Kyiv claims that more than a quarter of a million Russians have been killed in Vladimir Putin’s ongoing war against Ukraine, but despite the staggering human cost, there is no obvious sign that the pool of potential Russian fighters is diminishing.
The General Staff of the Armed Forces of Ukraine claimed on Monday that the total of “liquidated” Russian personnel had surpassed 279,000.
“For people living in small towns, villages and prisons, the war is an option to earn 10 times more money than they got before,” Boris Grozovski, an expert on the Russian economy from the Wilson Center think tank, told Newsweek. “So they and their families see war as a lottery to get out from poverty.”
“They see it as a chance,” he told Global Defense Corp, comparing it to the collectivization that took place in the Soviet Union between 1929 and 1933. Then the government in Moscow “gave to the poorest peasants and workers a chance to join become big bosses if they committed crimes against their more rich and independent neighbors.
“Now Putin says to poor Russians: ‘Go and kill Ukrainians. If you are lucky and return alive, you will become rich. If you die, your family will get huge sums of money from the government.”
Soon after the start of the war, Putin told Russia’s Security Council in March 2022 that the family of a Russian soldier killed in Ukraine would receive nearly 7.5 million rubles ($77,000) and additional payments as well as “monthly monetary compensations.”
As Newsweek reported in May, vacancies analyzed by the Foundation of Ukrainian War Victims, found that the average salary for jobs “directly related” to the war totaled 300,000 rubles, far higher than the national average of around 63,000 rubles.
Throughout the war, there have been numerous reports of Russian troops complaining that they and their families have not received payments for their efforts on the battlefield, but the incentives that are advertised are enticing.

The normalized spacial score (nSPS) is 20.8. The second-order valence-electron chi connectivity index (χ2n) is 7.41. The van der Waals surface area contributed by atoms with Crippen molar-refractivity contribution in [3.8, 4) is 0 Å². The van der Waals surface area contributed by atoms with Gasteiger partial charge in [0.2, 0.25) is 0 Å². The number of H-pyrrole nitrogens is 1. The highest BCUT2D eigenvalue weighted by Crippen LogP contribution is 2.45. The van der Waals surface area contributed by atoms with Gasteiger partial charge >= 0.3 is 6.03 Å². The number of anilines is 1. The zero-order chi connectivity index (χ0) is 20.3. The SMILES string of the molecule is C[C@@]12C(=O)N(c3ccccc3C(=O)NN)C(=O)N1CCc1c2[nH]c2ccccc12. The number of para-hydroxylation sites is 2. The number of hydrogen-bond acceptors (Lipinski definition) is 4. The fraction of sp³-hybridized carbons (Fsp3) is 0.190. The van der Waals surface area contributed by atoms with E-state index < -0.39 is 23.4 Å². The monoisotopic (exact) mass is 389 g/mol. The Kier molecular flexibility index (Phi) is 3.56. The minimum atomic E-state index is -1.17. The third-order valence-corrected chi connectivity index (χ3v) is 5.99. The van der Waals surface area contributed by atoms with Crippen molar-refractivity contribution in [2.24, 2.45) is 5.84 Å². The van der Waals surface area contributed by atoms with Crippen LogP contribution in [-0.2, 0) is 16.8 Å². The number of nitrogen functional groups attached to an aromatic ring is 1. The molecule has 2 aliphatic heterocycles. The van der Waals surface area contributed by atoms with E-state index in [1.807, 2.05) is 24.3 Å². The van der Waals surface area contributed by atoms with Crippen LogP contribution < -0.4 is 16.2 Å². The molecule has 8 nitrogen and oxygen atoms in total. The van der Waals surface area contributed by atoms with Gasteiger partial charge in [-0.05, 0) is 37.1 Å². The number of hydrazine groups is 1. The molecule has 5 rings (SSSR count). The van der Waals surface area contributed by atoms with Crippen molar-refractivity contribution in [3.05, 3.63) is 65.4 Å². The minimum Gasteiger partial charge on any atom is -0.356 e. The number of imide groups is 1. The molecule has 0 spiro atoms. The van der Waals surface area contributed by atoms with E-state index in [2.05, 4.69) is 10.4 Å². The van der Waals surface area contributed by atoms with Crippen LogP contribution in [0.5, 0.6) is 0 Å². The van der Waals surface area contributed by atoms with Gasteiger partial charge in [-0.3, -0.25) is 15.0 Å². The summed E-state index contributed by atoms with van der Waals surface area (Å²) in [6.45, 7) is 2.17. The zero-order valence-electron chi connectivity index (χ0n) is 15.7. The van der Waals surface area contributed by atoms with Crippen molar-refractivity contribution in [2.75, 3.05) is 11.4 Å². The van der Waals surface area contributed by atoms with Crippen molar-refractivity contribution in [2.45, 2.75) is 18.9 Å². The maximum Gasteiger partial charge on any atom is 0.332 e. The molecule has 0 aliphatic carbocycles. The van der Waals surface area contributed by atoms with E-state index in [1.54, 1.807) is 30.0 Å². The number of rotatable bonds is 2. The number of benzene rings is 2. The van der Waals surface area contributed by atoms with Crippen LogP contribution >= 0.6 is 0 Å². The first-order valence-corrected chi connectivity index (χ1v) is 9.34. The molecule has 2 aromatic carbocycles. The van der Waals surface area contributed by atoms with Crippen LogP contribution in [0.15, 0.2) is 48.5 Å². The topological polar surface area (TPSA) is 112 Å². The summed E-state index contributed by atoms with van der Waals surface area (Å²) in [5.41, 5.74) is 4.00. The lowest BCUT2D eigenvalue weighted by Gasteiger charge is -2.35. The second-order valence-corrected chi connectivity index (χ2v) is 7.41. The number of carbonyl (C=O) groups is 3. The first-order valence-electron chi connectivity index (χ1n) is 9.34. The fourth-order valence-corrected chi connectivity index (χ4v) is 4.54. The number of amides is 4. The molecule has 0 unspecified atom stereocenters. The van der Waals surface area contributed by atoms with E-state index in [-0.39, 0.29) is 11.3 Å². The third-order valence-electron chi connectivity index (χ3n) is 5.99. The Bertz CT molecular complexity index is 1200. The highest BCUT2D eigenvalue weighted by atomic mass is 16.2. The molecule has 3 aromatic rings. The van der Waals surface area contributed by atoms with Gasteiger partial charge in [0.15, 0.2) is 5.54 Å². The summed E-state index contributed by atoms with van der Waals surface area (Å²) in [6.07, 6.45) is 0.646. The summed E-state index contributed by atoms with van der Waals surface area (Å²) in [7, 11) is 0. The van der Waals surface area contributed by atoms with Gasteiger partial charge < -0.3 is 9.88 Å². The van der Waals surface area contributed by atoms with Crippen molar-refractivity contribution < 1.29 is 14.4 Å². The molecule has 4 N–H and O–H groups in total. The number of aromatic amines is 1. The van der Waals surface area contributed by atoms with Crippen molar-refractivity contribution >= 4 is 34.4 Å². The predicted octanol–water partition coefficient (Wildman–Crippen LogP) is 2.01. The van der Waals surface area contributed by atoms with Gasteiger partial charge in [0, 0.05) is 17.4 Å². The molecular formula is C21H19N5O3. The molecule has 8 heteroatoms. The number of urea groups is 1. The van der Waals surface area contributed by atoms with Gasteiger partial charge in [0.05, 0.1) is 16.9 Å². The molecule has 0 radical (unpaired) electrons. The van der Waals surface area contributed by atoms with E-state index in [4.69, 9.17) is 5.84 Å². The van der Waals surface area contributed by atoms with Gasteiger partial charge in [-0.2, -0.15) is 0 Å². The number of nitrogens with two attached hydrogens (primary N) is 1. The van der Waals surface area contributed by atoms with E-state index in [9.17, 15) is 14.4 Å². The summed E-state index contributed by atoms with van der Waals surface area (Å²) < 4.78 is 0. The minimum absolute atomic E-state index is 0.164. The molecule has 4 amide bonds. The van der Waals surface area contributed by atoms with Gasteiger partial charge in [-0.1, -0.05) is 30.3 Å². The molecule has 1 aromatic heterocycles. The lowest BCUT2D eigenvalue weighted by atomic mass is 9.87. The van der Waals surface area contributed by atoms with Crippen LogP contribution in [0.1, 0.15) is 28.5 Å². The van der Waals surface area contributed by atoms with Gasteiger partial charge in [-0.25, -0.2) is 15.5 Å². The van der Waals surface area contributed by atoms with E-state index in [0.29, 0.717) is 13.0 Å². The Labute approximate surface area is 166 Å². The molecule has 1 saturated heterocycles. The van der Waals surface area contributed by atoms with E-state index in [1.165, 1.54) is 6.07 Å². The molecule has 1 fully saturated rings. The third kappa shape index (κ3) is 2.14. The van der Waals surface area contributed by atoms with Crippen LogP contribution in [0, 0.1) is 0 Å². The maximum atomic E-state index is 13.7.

Some jobs offered one-off payments of up to 450,000 roubles, plus a monthly salary of 400,000 roubles, the foundation claims. Other vacancies offered 500,000 roubles a month.
Troops are also being offered help with their credit and debt obligations, which is normally unavailable for those in ordinary jobs.
That contrasts with the increased financial difficulty that draft dodgers might face following legislation passed by Russia’s parliament, which includes raising the maximum age for conscription from 27 to 30.
The failure to respond to a call-up notice issued online might see people banned from registering real estate or receiving a bank loan. They might also face a fine that has been increased 10-fold to 30,000 rubles for individuals.
“For many people in poverty, the war is the option to get their affairs in order,” said Grozovski. “They take this option, because don’t have any other options to improve their situation significantly. The construction of such a social system is one of the biggest of Putin’s crimes.”
Last week, Reuters reported a doubling of Russia’s annual military spending to over $110 billion for 2023—one-third of the government’s overall expenditure.
Grozovski said the large increase in military spending has brought the country’s deficit of 2.6 trillion rubles for the first half of the year close to the size that the government had planned for the whole of 2023.
The ballooning price tag of Putin’s war is easier to show than the human cost, with accurate casualty figures being hard to come by. Moscow hasn’t updated its tally from September 2022 of just under 6,000, and while some experts cast doubt on Ukraine’s figures, Kyiv is equally tight-lipped about its troop losses.
After analyzing obituaries, mortality data from the Federal State Statistics Service, and National Probate Registry records, independent Russian language news outlets Meduza and Media Zone said up to 150,000 Russian men under 50 had died fighting in Ukraine by the end of May.
“It’s impossible to independently verify these figures,” Kyiv-based foreign policy security analyst Jimmy Rushton said. “But even if a lower figure is more accurate, it’s clear that Russia has taken huge numbers of casualties, around six times the number of Soviet troops that died in nearly a decade in Afghanistan.”
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